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Your Divorce and the New Tax Law

26780484-divorce-winner-and-looser-concept-of-bitter-end-of-martial-war.pngThe Tax Cuts and Jobs Act of 2017 will affect divorcing couples with maintenance or alimony concerns in a big way.

As of January 1, 2019, if you are ordered to pay maintenance or what we used to call alimony, you can no longer deduct those payments on your taxes. If you want to deduct those payments on your taxes, you will need to finalize your divorce in 2018.

Beginning January 2019, if you are receiving maintenance, you won't have to declare it as income but your ex will no longer be able to deduct it. This is exactly how we treat child support.

There are other changes in the new Tax Law that will affect you in your divorce.

1. You will no longer be able to claim a personal exemption. That was reduced to zero

2. Deductions for state and local taxes above $10,000.00 are gone.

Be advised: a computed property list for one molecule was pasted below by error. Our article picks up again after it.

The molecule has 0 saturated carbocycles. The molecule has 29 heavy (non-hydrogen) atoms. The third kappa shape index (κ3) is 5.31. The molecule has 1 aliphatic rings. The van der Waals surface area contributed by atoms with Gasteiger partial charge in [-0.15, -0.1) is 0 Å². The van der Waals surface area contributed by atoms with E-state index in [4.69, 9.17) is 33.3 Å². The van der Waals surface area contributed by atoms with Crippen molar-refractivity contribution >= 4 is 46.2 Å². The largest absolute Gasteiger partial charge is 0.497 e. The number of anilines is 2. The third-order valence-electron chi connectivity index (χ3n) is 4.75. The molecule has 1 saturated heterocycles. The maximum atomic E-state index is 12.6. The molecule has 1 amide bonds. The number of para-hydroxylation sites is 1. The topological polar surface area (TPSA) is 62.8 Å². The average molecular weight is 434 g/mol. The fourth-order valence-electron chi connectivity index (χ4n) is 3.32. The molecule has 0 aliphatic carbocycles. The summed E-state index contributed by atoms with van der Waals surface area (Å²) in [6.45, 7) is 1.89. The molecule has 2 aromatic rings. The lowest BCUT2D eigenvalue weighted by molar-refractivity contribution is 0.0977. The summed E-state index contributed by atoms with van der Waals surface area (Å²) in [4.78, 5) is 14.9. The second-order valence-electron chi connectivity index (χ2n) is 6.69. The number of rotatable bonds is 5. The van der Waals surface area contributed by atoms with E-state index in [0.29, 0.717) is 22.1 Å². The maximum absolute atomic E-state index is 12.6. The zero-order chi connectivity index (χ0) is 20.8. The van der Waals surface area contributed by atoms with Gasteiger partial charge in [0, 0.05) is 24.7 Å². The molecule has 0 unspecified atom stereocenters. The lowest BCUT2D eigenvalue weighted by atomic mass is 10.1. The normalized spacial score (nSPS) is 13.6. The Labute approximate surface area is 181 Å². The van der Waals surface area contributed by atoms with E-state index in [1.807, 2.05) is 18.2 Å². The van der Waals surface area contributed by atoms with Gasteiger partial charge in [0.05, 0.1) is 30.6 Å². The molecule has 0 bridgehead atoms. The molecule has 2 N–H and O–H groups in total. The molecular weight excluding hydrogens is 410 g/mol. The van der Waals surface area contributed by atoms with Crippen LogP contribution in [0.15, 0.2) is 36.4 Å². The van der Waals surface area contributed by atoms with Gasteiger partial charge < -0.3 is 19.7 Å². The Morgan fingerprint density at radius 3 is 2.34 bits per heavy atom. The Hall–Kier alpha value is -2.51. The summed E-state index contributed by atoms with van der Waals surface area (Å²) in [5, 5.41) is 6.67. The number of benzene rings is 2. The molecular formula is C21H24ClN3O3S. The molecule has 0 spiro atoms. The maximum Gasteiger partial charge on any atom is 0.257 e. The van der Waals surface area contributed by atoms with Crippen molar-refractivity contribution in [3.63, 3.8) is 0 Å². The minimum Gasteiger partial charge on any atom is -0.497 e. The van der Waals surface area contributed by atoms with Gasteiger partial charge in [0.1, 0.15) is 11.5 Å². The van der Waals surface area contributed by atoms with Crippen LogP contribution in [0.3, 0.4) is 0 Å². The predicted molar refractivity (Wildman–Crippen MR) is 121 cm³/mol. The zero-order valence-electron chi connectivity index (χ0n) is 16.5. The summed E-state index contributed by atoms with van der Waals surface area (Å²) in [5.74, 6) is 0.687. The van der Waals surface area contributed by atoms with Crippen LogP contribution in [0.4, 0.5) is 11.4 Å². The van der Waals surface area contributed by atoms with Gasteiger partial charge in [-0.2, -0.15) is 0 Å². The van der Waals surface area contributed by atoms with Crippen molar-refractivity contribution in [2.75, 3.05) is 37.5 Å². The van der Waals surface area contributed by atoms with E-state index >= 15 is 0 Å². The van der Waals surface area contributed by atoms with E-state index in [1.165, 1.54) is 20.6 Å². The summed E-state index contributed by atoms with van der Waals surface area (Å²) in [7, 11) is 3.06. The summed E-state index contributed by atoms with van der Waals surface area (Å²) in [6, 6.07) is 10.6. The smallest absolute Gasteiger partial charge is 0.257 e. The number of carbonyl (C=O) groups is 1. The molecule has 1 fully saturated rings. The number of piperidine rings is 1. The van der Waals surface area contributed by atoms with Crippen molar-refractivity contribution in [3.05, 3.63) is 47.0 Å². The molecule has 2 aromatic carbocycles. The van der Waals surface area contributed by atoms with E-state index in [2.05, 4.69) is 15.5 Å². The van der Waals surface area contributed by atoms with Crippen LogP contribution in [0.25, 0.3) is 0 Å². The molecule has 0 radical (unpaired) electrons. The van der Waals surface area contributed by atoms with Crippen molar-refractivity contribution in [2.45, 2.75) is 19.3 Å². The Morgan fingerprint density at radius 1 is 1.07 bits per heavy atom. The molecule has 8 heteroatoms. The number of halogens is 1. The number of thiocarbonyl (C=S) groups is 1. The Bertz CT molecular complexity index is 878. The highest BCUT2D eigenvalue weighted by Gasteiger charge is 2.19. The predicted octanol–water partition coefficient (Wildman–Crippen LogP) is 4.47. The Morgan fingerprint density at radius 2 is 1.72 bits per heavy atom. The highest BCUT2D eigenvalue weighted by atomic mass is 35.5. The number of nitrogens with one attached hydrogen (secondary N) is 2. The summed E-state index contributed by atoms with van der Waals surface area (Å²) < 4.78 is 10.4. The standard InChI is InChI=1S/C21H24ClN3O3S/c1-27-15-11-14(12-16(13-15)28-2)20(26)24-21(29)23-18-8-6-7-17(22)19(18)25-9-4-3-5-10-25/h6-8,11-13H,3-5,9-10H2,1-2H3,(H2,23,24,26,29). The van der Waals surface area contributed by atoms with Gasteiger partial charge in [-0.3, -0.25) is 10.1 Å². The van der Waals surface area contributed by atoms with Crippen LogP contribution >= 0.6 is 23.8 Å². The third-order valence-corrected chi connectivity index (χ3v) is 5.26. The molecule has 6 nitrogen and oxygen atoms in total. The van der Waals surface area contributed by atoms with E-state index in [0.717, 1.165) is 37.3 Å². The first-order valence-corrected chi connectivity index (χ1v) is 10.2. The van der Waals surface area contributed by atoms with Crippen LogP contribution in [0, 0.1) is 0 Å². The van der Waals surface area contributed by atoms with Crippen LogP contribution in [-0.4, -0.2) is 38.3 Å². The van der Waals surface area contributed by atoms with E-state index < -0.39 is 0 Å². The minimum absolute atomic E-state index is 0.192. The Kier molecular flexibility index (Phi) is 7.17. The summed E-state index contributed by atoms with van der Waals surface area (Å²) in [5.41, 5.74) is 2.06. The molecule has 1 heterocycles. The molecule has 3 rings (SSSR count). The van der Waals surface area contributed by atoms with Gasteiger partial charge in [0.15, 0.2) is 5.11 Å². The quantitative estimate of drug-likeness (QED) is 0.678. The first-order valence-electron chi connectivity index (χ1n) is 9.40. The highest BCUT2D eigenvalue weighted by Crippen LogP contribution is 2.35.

3. Unless you or your spouse are in the military, you can no longer deduct moving expenses when you move out of the marital home.

There could be various consequences to these changes. It might become more difficult to keep the marital home. Why?

If your spouse is no longer reporting mainenance as additional income, he or she may have difficulty getting a mortgage. It depends on the mortgage company and their guidelines.

One bright side, is this may lead to more lump sum settlements instead of alimony. It might make more sense in some cases to simply agree on a lump sum if possible in lieu of perodic payments.

Here in Illinois, we have a maintenance formula and the duration varies increasing the longer you are married but with the impact of the new tax laws, couples may want to consider using the formula just as a guideline and agreeing on a lump sum.

These are complicated matters and it is best to consult and use an an attorney for the best results for both of you. 

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Oak Park Office
1101 Lake Street
#402B
Oak Park, IL 60301

Phone: 708-358-0901
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Oak Brook Office
1415 W. 22nd St.
Oak Brook, IL 60523

Phone: 630-684-2290
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